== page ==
The Nun

Out Now On-Demand

Pray for forgiveness.

A priest is sent to Rome to investigate the mysterious death of a nun in this supernatural horror connected to The Conjuring universe.

When a young nun at a cloistered Romanian abbey takes her own life, a priest (Demián Bichir) and a novitiate (Taissa Farmiga) are sent by the Vatican to investigate. Risking not only their lives but their faith and their very souls, they confront a malevolent force in the form of the same demonic nun, as the abbey becomes a horrific battleground between the living and the damned.


Directed by

Written by

Horror, Mystery


Rating: R16 Horror & deals with suicide



Aaron Yap


In theory, taking the MCU approach to The Conjuring franchise sounds like a nifty, promising idea. The storied paranormal cases of the series’ real-life demonologists Ed and Lorraine Warren lend themselves easily to a shared horror-world. But as long as the ever-widening universe continues to dip into uninspired, schlocky stopgaps like The Nun—as opposed to a reasonably efficient entry like Annabelle: Creation—it’s harder to become enthused about it all.

This 1950s origin story, centred around Valak (Bonnie Aarons)—the demonic nun who first surfaced in The Conjuring 2—could use the robust narrative shepherding of a Feige-like geek-visionary. As it is, it reeks of dumped-to-Netflix mediocrity, with flimsy characters, clunky dialogue and run-of-the-mill mythology that don’t exactly provide one much of a tantalising hook to explore further creaky corners of this universe.

Demián Bichir plays a haunted exorcist (there’s no other kind, apparently) called in by the Vatican to investigate the suicide of a nun at a Romanian abbey. He enlists the assistance of novitiate Sister Irene (Taissa Farmiga, a sole, soulful bright spot) to figure if the grounds are holy or not (spoiler: it’s not).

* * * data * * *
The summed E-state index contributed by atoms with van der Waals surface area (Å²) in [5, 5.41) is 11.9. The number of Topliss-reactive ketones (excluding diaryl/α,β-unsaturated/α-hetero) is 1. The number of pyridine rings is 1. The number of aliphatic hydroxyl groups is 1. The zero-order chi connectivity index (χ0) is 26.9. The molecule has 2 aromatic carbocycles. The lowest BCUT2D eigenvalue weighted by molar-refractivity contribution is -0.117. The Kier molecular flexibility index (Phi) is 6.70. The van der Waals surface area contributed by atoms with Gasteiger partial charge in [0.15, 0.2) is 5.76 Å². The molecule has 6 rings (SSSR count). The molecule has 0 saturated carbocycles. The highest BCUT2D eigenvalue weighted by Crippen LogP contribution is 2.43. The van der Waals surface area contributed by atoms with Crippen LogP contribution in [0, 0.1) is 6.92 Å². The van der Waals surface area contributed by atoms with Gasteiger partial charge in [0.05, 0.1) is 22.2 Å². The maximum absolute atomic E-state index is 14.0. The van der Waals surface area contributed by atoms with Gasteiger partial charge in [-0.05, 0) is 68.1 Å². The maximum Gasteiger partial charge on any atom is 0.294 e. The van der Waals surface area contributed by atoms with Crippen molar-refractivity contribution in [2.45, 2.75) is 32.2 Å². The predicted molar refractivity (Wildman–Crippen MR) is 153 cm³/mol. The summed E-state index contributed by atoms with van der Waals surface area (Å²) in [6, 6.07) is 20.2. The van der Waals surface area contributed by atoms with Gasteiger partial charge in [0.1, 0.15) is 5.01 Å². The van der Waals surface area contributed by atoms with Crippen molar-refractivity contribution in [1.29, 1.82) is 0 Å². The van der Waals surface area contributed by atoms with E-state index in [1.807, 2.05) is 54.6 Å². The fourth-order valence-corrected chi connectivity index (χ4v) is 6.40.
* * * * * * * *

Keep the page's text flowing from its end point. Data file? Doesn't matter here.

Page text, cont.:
Location-wise, The Nun is optimally placed. Towering exteriors, fog-shrouded surrounding forests and eerie catacombs—there’s some sepulchral, menacing atmosphere in the early going. But, unfortunately, the film is mostly lacklustre, a tedious attempt to graft the sombre, faith-interrogating religious horror of The Exorcist to the funhouse scare-ride of The Evil Dead. It doesn’t help that after repetitive exposure to Valak, I see less of the diabolical, sacrilegious force we’re meant to fear, and more of the Marilyn Manson-looking cosplay that’ll frequent Halloween parties to come. (Graeme Tuckett)


An efficient, unambitious, crowd-pleasing horror.

Hollywood Reporter


It's good clean fun nevertheless, and the set pieces expertly supply the tension-and-release satisfactions of the genre.

New York Times


Specters and hallucinations appear without consistent narrative logic. Characters veer off separately when teamwork might reduce brushes with demons or death.

Variety (USA)


There is rarely any sense that anyone involved with "The Nun" takes anything here too seriously, and audiences are advised to respond in kind.

FilmInk (Australia)


Some striking images aside, there's little to thrill or engage here...

TimeOut (New York)


There are creepy crypts aplenty and a graveyard with bell-equipped coffins just in case anyone gets buried alive (alas, the transgressive sexuality of the era's more extreme nunsploitation flicks is off the table).

Los Angeles Times


"The Nun," shot in murky pools of darkness that often leave you squinting at the screen, is a dispiriting reminder that franchising evil inevitably dissipates its impact.

Total Film (UK)


The Nun lacks the confidence to let the location and mood speak, let alone whisper for themselves.

The Nun (Official Review)

What I Thought about The Nun was That Annabelle Comes Home was the same type of movie: Blunt Jump scares, Horrible Plot. There were some scenes that I thought were pretty fun and eventful, but other from that, The Nun is a very dull horror movie. And that’s two horrible downfalls In The Conjuring Universe.